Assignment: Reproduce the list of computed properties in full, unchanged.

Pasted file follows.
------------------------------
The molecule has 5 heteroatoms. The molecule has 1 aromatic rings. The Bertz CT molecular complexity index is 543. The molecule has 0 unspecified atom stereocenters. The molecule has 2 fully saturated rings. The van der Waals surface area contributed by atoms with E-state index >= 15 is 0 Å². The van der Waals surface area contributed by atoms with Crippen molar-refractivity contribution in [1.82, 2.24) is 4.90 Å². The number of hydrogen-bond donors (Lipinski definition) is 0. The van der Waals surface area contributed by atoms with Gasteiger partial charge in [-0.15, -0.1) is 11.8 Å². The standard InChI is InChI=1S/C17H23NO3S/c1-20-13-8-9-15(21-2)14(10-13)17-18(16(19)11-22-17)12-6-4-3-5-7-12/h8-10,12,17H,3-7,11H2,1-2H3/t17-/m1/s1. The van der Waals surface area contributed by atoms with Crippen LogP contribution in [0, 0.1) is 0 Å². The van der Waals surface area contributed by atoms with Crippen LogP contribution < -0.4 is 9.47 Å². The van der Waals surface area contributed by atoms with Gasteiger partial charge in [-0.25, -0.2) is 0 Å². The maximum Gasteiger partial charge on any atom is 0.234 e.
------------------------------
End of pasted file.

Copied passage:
The molecule has 5 heteroatoms. The molecule has 1 aromatic rings. The Bertz CT molecular complexity index is 543. The molecule has 0 unspecified atom stereocenters. The molecule has 2 fully saturated rings. The van der Waals surface area contributed by atoms with E-state index >= 15 is 0 Å². The van der Waals surface area contributed by atoms with Crippen molar-refractivity contribution in [1.82, 2.24) is 4.90 Å². The number of hydrogen-bond donors (Lipinski definition) is 0. The van der Waals surface area contributed by atoms with Gasteiger partial charge in [-0.15, -0.1) is 11.8 Å². The standard InChI is InChI=1S/C17H23NO3S/c1-20-13-8-9-15(21-2)14(10-13)17-18(16(19)11-22-17)12-6-4-3-5-7-12/h8-10,12,17H,3-7,11H2,1-2H3/t17-/m1/s1. The van der Waals surface area contributed by atoms with Crippen LogP contribution in [0, 0.1) is 0 Å². The van der Waals surface area contributed by atoms with Crippen LogP contribution < -0.4 is 9.47 Å². The van der Waals surface area contributed by atoms with Gasteiger partial charge in [-0.25, -0.2) is 0 Å². The maximum Gasteiger partial charge on any atom is 0.234 e.